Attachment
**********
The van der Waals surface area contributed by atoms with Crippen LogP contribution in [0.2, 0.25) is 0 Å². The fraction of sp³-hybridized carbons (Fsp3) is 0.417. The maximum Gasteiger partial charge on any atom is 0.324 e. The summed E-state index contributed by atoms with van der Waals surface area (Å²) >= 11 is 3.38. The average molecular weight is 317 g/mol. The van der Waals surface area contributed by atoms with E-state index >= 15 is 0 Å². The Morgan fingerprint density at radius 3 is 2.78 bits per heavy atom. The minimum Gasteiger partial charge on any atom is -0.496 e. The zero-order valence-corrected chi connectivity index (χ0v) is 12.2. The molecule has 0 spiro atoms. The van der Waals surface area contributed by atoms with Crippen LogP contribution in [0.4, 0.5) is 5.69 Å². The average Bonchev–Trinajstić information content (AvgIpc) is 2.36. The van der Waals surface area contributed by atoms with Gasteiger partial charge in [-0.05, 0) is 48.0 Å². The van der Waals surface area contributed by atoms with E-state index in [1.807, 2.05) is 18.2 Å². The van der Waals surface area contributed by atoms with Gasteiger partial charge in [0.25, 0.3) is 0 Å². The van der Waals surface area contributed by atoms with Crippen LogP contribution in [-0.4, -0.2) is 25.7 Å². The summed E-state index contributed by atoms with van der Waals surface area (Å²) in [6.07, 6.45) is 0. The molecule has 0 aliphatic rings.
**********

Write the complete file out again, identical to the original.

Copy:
The van der Waals surface area contributed by atoms with Crippen LogP contribution in [0.2, 0.25) is 0 Å². The fraction of sp³-hybridized carbons (Fsp3) is 0.417. The maximum Gasteiger partial charge on any atom is 0.324 e. The summed E-state index contributed by atoms with van der Waals surface area (Å²) >= 11 is 3.38. The average molecular weight is 317 g/mol. The van der Waals surface area contributed by atoms with E-state index >= 15 is 0 Å². The Morgan fingerprint density at radius 3 is 2.78 bits per heavy atom. The minimum Gasteiger partial charge on any atom is -0.496 e. The zero-order valence-corrected chi connectivity index (χ0v) is 12.2. The molecule has 0 spiro atoms. The van der Waals surface area contributed by atoms with Crippen LogP contribution in [0.4, 0.5) is 5.69 Å². The average Bonchev–Trinajstić information content (AvgIpc) is 2.36. The van der Waals surface area contributed by atoms with Gasteiger partial charge in [-0.05, 0) is 48.0 Å². The van der Waals surface area contributed by atoms with E-state index in [1.807, 2.05) is 18.2 Å². The van der Waals surface area contributed by atoms with Gasteiger partial charge in [0.25, 0.3) is 0 Å². The van der Waals surface area contributed by atoms with Crippen LogP contribution in [-0.4, -0.2) is 25.7 Å². The summed E-state index contributed by atoms with van der Waals surface area (Å²) in [6.07, 6.45) is 0. The molecule has 0 aliphatic rings.